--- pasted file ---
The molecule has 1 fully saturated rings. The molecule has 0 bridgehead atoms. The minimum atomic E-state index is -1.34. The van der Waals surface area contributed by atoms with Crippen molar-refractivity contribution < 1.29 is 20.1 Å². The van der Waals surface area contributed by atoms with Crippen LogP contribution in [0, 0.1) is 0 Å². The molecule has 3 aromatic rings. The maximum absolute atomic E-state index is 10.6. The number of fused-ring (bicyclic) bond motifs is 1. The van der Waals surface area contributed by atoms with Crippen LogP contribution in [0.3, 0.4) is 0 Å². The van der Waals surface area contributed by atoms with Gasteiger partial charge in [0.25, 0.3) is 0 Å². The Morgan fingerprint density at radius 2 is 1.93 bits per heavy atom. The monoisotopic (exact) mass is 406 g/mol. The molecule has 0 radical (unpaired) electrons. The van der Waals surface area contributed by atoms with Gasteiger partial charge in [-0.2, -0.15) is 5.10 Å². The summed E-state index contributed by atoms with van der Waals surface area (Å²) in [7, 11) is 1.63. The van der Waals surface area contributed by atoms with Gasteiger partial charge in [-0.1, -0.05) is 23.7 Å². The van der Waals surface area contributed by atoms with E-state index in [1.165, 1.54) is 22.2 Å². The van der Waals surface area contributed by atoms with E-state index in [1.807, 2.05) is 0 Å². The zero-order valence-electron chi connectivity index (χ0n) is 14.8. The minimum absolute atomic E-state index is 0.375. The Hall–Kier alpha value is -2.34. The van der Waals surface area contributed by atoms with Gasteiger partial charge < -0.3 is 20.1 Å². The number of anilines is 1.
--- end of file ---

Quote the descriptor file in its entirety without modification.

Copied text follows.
The molecule has 1 fully saturated rings. The molecule has 0 bridgehead atoms. The minimum atomic E-state index is -1.34. The van der Waals surface area contributed by atoms with Crippen molar-refractivity contribution < 1.29 is 20.1 Å². The van der Waals surface area contributed by atoms with Crippen LogP contribution in [0, 0.1) is 0 Å². The molecule has 3 aromatic rings. The maximum absolute atomic E-state index is 10.6. The number of fused-ring (bicyclic) bond motifs is 1. The van der Waals surface area contributed by atoms with Crippen LogP contribution in [0.3, 0.4) is 0 Å². The van der Waals surface area contributed by atoms with Gasteiger partial charge in [0.25, 0.3) is 0 Å². The Morgan fingerprint density at radius 2 is 1.93 bits per heavy atom. The monoisotopic (exact) mass is 406 g/mol. The molecule has 0 radical (unpaired) electrons. The van der Waals surface area contributed by atoms with Gasteiger partial charge in [-0.2, -0.15) is 5.10 Å². The summed E-state index contributed by atoms with van der Waals surface area (Å²) in [7, 11) is 1.63. The van der Waals surface area contributed by atoms with Gasteiger partial charge in [-0.1, -0.05) is 23.7 Å². The van der Waals surface area contributed by atoms with E-state index in [1.165, 1.54) is 22.2 Å². The van der Waals surface area contributed by atoms with E-state index in [1.807, 2.05) is 0 Å². The zero-order valence-electron chi connectivity index (χ0n) is 14.8. The minimum absolute atomic E-state index is 0.375. The Hall–Kier alpha value is -2.34. The van der Waals surface area contributed by atoms with Gasteiger partial charge < -0.3 is 20.1 Å². The number of anilines is 1.